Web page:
Over the last few decades, railroads have rolled out dozens of specially painted locomotives. Whether they were wrapped or painted, we’re fortunate to live in an era where honoring a company’s past is so visual. We are also lucky we live in an era where paint booths are far and few between and many leviathan-sized Class I railroads cannot repaint their locomotive fleets in a timely fashion.
This provides another and more authentic type of heritage fleet — locomotives that were acquired from mergers decades ago and still wear their original colors from the previous railroad. Some heritage power, such as BNSF’s, has been relettered and/or renumbered into a unified group; others, such as those on Canadian National, remain untouched, still using the reporting marks and road numbers of the previous railroad.
- BNSF Railway has been around for over 20 years now, but a significant group of its locomotives remain in former Santa Fe and Burlington Northern colors. The four schemes used pre-merger are still in daily service on the railroad. From Santa Fe, this means both the blue-and-yellow warbonnet scheme and the red-and-silver Superfleet paint; from BN, locomotives remain in green and black, as well as the cream and cream found only on SD70MACs.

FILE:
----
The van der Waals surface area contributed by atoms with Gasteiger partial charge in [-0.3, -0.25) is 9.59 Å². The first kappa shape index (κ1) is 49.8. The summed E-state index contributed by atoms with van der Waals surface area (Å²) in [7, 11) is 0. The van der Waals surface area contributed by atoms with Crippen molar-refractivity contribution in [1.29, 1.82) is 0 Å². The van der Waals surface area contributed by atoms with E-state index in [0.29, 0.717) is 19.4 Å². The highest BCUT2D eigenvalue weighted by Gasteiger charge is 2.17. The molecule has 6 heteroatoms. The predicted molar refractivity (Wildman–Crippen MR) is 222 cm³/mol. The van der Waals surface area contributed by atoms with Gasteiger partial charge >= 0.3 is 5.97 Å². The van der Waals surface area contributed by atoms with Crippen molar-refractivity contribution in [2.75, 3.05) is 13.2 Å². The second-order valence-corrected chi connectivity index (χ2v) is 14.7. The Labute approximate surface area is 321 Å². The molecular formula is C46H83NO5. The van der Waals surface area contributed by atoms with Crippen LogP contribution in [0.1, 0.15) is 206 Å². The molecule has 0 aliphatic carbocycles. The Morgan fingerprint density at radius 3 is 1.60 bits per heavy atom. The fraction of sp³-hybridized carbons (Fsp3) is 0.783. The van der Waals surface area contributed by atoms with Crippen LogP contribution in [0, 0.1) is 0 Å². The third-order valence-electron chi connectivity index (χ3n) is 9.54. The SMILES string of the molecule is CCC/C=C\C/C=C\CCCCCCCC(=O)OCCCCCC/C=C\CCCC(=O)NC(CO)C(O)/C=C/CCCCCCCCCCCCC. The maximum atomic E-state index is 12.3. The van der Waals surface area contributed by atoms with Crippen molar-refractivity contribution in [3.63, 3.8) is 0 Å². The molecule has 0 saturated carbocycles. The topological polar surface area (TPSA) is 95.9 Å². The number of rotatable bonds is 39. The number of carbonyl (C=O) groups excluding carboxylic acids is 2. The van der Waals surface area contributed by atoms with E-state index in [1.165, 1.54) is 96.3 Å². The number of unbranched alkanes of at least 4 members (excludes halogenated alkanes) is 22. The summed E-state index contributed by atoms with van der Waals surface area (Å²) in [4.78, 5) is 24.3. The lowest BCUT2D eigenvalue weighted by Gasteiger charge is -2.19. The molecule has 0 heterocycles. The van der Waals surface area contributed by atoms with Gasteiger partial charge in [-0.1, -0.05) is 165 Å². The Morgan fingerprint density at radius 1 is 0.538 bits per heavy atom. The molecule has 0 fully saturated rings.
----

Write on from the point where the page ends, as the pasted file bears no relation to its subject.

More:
- Canadian National has by far the most variety of heritage power of any Class I. With its steady stream of railroads acquired, the company still has many units still wearing original paint and operating in daily service. The colors represented include Elgin, Joliet & Eastern; Duluth, Missabe & Iron Range; Wisconsin Central, Grand Trunk Western, Illinois Central, and BC Rail.
- Union Pacific is down to only a handful of former Southern Pacific and St. Louis Southwestern-painted locomotives.
- Canadian Pacific still operates a handful of Soo Line-painted locomotives.
- Norfolk Southern and CSX have no heritage units remaining on their roster, but do have older variations of their previous corporate colors remaining.
- Kansas City Southern has no remaining heritage power.